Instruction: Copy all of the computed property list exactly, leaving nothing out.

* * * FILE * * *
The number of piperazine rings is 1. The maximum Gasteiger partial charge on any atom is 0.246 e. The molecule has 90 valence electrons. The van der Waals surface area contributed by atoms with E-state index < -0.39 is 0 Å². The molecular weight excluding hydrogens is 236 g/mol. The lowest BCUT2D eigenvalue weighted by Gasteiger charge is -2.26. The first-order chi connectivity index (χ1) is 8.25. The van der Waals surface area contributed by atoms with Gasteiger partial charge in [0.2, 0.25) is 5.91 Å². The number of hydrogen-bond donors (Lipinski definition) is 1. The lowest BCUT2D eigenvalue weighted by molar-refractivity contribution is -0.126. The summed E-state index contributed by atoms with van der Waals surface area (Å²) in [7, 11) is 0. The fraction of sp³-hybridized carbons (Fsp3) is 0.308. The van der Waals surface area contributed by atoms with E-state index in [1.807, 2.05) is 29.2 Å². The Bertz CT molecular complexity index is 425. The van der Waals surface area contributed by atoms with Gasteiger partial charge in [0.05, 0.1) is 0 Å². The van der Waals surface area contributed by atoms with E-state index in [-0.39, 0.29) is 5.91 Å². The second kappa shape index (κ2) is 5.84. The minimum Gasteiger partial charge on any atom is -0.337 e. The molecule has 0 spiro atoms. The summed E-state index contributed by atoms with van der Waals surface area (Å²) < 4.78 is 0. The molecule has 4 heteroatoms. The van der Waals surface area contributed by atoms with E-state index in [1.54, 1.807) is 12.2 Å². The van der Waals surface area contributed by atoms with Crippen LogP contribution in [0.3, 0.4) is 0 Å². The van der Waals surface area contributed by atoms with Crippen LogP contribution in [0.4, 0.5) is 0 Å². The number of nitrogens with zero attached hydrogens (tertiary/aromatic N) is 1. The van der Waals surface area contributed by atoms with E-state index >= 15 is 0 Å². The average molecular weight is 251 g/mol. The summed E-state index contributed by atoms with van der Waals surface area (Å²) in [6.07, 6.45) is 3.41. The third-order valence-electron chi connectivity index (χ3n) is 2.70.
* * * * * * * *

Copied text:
The number of piperazine rings is 1. The maximum Gasteiger partial charge on any atom is 0.246 e. The molecule has 90 valence electrons. The van der Waals surface area contributed by atoms with E-state index < -0.39 is 0 Å². The molecular weight excluding hydrogens is 236 g/mol. The lowest BCUT2D eigenvalue weighted by Gasteiger charge is -2.26. The first-order chi connectivity index (χ1) is 8.25. The van der Waals surface area contributed by atoms with Gasteiger partial charge in [0.2, 0.25) is 5.91 Å². The number of hydrogen-bond donors (Lipinski definition) is 1. The lowest BCUT2D eigenvalue weighted by molar-refractivity contribution is -0.126. The summed E-state index contributed by atoms with van der Waals surface area (Å²) in [7, 11) is 0. The fraction of sp³-hybridized carbons (Fsp3) is 0.308. The van der Waals surface area contributed by atoms with E-state index in [1.807, 2.05) is 29.2 Å². The Bertz CT molecular complexity index is 425. The van der Waals surface area contributed by atoms with Gasteiger partial charge in [0.05, 0.1) is 0 Å². The van der Waals surface area contributed by atoms with E-state index in [-0.39, 0.29) is 5.91 Å². The second kappa shape index (κ2) is 5.84. The minimum Gasteiger partial charge on any atom is -0.337 e. The molecule has 0 spiro atoms. The summed E-state index contributed by atoms with van der Waals surface area (Å²) < 4.78 is 0. The molecule has 4 heteroatoms. The van der Waals surface area contributed by atoms with E-state index in [1.54, 1.807) is 12.2 Å². The van der Waals surface area contributed by atoms with Crippen LogP contribution in [0.3, 0.4) is 0 Å². The van der Waals surface area contributed by atoms with Crippen LogP contribution in [0.4, 0.5) is 0 Å². The number of nitrogens with zero attached hydrogens (tertiary/aromatic N) is 1. The van der Waals surface area contributed by atoms with E-state index >= 15 is 0 Å². The average molecular weight is 251 g/mol. The summed E-state index contributed by atoms with van der Waals surface area (Å²) in [6.07, 6.45) is 3.41. The third-order valence-electron chi connectivity index (χ3n) is 2.70.